And as for searching... I have searched, and every I've looked, one person suggests generating power from a treadmill, someone else responds, "treadmills can't generate electricity, because treadmills consume electricity to operate."   

       skegger, with the proper controller, we can start off by drawing a very tiny current from the generator, then gradually increase it.   

       As for the belt, it shouldn't be inherently rigid; it's firmness should come either due to being pulled very tight, or as 2fries suggested, by using a thixotropic material for the belt.
goldbb, May 11 2009

       The main problem with this is that it would generate a pathetic amount of power, even if you are an exercise freak, or run a commercial gym. Something on the order of 100W.   

       You'd save far more energy by running round the block instead of driving to a gym. And if you have it in your home you wouldn't use it enough to generate significant power.
Bad Jim, May 11 2009

       Another one?   

       I commited this faux pas on my very first post- but I thought that everyone had seen this before.
halffinity, May 11 2009

       This is going to require a new miracle-material be developed for the belt.

I made you an equation to find the belt tension: T=(W/2sin(arctan(2D/L))). T is the belt tension and will be in the same units as the person's weight (ie pounds). W is the person's weight. L is the length of the treadmill and D is the amount of belt sag you feel is acceptable (L and D must be same units).

There HAS to be some belt sag or the tension will be infinitely high (and your calculator will give an error). Play around with and you'll see that this belt is going to be under a LOT of tension.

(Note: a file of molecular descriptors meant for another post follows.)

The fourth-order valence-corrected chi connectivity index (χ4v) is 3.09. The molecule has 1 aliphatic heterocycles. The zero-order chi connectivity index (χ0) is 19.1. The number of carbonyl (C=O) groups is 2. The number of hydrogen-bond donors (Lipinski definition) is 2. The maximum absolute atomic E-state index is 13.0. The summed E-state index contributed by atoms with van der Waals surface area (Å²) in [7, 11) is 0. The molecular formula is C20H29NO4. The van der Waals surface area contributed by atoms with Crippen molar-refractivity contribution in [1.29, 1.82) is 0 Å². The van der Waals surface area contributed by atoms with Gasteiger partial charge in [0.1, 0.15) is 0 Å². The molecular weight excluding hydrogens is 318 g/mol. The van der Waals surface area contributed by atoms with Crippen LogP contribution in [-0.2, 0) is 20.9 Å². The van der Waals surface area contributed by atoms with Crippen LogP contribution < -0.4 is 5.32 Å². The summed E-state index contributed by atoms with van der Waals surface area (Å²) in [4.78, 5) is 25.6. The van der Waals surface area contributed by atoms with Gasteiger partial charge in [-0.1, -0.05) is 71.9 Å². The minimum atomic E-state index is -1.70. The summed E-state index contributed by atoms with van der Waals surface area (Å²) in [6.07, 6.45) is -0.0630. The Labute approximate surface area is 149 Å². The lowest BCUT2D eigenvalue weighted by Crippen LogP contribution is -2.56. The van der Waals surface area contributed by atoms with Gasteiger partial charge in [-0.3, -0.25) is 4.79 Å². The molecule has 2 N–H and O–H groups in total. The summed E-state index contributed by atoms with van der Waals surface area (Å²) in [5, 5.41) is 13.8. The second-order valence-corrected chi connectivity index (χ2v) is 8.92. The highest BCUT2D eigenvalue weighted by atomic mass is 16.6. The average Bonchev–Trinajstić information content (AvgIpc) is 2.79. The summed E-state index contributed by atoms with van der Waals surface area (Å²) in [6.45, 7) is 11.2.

Sweaty_Elvis, May 12 2009

       how about a belt consisting of slightly wedge shaped elements? the smaller side would face inward, sitting on a belt. This would make for a slightly arched running surface.   

       Apart from that: there is no real challenge in constructing a friction-reduced belt system, otherwise tanks would use wheels instead of tracks. the reason treadmills skip this construcional part is that friction is perfect fo their application.   

       Apart from all that: gyms that produce electricity? [-]
loonquawl, May 12 2009

       It's not really a stupid idea- see link for bicycle-washing machine.
xandram, May 12 2009

       Can it be used to electrocute the person generating the current?
xenzag, May 12 2009

       [xandram]: the laundry bike skips the eletrical part, and uses mechanical energy for mechanical work - it doesn't get much more efficient than that, which is the good part. On the other hand, not using electricity robs this machine of just about every finer point of current washing machines, and reduces the current high-tech products to a rotating water-filled drum. (Current washing machines pull ~3000 watt peak, no use trying to pedal those)
loonquawl, May 12 2009